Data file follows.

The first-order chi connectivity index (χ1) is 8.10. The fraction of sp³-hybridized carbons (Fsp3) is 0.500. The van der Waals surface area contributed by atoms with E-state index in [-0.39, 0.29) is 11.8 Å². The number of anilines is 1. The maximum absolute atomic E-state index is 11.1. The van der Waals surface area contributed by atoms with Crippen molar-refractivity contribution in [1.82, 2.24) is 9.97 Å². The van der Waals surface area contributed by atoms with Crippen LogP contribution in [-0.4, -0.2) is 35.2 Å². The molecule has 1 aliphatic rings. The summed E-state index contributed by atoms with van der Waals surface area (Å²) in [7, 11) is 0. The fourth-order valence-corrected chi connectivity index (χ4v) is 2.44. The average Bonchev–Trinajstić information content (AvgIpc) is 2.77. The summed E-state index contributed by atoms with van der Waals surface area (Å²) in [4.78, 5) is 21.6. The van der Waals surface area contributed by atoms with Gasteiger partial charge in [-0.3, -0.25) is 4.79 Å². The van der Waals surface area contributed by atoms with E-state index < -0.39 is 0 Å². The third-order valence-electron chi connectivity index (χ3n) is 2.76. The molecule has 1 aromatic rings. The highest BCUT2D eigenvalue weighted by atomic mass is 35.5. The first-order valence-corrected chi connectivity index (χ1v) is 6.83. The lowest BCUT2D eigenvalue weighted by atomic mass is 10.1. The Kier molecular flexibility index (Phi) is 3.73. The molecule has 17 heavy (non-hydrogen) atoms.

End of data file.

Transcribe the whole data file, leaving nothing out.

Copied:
The first-order chi connectivity index (χ1) is 8.10. The fraction of sp³-hybridized carbons (Fsp3) is 0.500. The van der Waals surface area contributed by atoms with E-state index in [-0.39, 0.29) is 11.8 Å². The number of anilines is 1. The maximum absolute atomic E-state index is 11.1. The van der Waals surface area contributed by atoms with Crippen molar-refractivity contribution in [1.82, 2.24) is 9.97 Å². The van der Waals surface area contributed by atoms with Crippen LogP contribution in [-0.4, -0.2) is 35.2 Å². The molecule has 1 aliphatic rings. The summed E-state index contributed by atoms with van der Waals surface area (Å²) in [7, 11) is 0. The fourth-order valence-corrected chi connectivity index (χ4v) is 2.44. The average Bonchev–Trinajstić information content (AvgIpc) is 2.77. The summed E-state index contributed by atoms with van der Waals surface area (Å²) in [4.78, 5) is 21.6. The van der Waals surface area contributed by atoms with Gasteiger partial charge in [-0.3, -0.25) is 4.79 Å². The van der Waals surface area contributed by atoms with E-state index < -0.39 is 0 Å². The third-order valence-electron chi connectivity index (χ3n) is 2.76. The molecule has 1 aromatic rings. The highest BCUT2D eigenvalue weighted by atomic mass is 35.5. The first-order valence-corrected chi connectivity index (χ1v) is 6.83. The lowest BCUT2D eigenvalue weighted by atomic mass is 10.1. The Kier molecular flexibility index (Phi) is 3.73. The molecule has 17 heavy (non-hydrogen) atoms.